Low water conditions much improved

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from the RVCA,

This statement is to advise that the low water status in the Rideau River watershed is being downgraded to “Minor” from “Moderate” severity under the Ontario Low Water Response Program because of recent precipitation.

Significant rain over the last week pushed 30-day rainfall totals above what is normal for the time of year at most climate monitoring sites in the region. However, the average 90-day rainfall measured at climate stations in and around the watershed is below 80 per cent of normal for this time of year which represents “Minor” low water severity. Looking ahead, the seven-day weather forecast suggests we may receive between 5 and 10 mm of rain across the watershed.

Stream flow values for all waterways are much closer to normal for this time of year compared to a few weeks ago. For example, the measured flows for the Rideau River at Carleton University and the Tay River in Perth are both slightly above 100 percent normal for this time of year.

Measured flows for the smaller tributaries such as the Jock River and Kemptville Creek are still below normal for this time of year. Field observations around the watershed indicate that ecological conditions are much improved compared to a few weeks ago.

Following an early spring freshet this year, Parks Canada are closely monitoring the water levels throughout the Rideau Canal system inside the Rideau Valley watershed. 50–75% lower than normal amounts of precipitation in June and July resulted in below average level and flows conditions across the entire watershed. However, due to the recent significant rainfall received around the reservoir lakes (located in upper part of the watershed), the reservoir lake levels are near and/or above average. Due to the localized nature of the rain events, other nearby lakes located in the upper reaches of the Rideau Valley watershed, remain below normal. Rideau River flows downstream of Big Rideau Lake have been reduced to minimum. Water levels in the Rideau River below Smiths Falls are within navigable ranges but some areas are below average for this time of year.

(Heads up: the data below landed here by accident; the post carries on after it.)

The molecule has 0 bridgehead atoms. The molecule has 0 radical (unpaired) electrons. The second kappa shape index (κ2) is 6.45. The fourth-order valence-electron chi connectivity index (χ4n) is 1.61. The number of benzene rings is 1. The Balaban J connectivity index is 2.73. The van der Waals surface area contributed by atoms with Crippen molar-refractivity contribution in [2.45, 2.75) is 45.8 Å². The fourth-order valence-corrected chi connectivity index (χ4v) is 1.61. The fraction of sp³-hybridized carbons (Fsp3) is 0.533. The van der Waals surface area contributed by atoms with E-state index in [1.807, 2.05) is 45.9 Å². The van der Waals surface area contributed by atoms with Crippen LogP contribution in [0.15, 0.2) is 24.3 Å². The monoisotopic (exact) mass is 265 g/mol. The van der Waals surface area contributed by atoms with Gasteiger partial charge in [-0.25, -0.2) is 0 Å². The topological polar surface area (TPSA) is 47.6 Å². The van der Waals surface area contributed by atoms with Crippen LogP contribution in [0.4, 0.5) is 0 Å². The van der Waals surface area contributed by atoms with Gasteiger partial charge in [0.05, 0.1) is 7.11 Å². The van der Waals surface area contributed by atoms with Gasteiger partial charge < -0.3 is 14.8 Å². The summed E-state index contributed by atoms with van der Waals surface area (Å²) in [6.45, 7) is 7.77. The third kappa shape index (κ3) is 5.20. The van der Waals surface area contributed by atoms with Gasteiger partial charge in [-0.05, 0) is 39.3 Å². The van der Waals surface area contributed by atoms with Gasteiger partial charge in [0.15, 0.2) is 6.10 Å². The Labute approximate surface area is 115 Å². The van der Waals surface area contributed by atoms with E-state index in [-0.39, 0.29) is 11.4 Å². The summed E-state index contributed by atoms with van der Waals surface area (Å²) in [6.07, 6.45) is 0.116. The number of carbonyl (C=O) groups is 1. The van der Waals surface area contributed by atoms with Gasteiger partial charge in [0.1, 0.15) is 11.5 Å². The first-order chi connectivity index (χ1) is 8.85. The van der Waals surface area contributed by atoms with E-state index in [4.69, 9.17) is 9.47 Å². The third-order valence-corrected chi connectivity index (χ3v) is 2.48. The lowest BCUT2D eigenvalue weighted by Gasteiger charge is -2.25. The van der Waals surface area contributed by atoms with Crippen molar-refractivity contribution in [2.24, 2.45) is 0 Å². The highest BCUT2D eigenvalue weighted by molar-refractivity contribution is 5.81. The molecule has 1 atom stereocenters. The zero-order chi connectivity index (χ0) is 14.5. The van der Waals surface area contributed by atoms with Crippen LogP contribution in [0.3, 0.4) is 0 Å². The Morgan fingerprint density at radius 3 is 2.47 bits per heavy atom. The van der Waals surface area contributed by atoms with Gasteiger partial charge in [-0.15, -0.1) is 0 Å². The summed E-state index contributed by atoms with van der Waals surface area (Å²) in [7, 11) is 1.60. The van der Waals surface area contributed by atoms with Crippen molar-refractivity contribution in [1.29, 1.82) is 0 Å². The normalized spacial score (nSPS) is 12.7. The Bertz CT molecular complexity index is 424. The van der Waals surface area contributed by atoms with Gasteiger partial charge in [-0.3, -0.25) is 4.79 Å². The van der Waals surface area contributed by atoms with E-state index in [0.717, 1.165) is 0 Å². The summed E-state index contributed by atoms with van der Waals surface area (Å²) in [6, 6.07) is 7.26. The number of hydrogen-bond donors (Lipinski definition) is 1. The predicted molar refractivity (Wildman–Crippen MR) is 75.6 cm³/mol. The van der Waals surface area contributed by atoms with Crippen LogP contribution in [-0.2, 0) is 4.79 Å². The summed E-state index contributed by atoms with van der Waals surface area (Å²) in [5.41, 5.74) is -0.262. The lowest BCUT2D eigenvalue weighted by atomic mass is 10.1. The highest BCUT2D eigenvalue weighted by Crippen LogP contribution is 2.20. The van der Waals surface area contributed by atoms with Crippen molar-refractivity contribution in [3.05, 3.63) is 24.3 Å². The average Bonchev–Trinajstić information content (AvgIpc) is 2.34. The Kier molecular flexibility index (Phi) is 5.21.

Watershed residents and businesses are encouraged to voluntarily reduce their water usage by 10 percent. This is especially important for those who have permits for taking water from surface or groundwater sources and all residents on private, communal or municipal wells. There is less of a concern for residents of urban Ottawa because the City of Ottawa central drinking water system draws from the Ottawa River. Residents throughout the watershed should be aware of any bans or bylaws that may be in place in their municipalities regarding fires or watering bans.

Conservation Authority staff continue to monitor conditions and communicate with water managers throughout the watershed. Updates to this message will be issued as conditions warrant.

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